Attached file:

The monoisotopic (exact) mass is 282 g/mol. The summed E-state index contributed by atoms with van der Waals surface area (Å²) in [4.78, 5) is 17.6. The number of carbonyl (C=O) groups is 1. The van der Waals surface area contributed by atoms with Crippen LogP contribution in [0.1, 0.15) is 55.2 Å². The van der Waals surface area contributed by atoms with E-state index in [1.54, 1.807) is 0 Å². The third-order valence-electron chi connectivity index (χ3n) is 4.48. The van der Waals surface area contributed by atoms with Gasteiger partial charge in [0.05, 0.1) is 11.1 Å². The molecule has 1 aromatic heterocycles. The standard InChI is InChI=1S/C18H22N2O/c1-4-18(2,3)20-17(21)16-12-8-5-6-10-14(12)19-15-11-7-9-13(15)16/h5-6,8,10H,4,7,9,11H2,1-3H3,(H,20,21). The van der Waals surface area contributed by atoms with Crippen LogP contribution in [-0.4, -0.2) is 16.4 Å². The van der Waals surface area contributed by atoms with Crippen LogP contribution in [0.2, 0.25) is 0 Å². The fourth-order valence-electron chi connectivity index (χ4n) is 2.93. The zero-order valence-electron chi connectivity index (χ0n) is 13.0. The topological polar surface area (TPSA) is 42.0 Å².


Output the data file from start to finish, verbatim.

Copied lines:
The monoisotopic (exact) mass is 282 g/mol. The summed E-state index contributed by atoms with van der Waals surface area (Å²) in [4.78, 5) is 17.6. The number of carbonyl (C=O) groups is 1. The van der Waals surface area contributed by atoms with Crippen LogP contribution in [0.1, 0.15) is 55.2 Å². The van der Waals surface area contributed by atoms with E-state index in [1.54, 1.807) is 0 Å². The third-order valence-electron chi connectivity index (χ3n) is 4.48. The van der Waals surface area contributed by atoms with Gasteiger partial charge in [0.05, 0.1) is 11.1 Å². The molecule has 1 aromatic heterocycles. The standard InChI is InChI=1S/C18H22N2O/c1-4-18(2,3)20-17(21)16-12-8-5-6-10-14(12)19-15-11-7-9-13(15)16/h5-6,8,10H,4,7,9,11H2,1-3H3,(H,20,21). The van der Waals surface area contributed by atoms with Crippen LogP contribution in [-0.4, -0.2) is 16.4 Å². The van der Waals surface area contributed by atoms with Crippen LogP contribution in [0.2, 0.25) is 0 Å². The fourth-order valence-electron chi connectivity index (χ4n) is 2.93. The zero-order valence-electron chi connectivity index (χ0n) is 13.0. The topological polar surface area (TPSA) is 42.0 Å².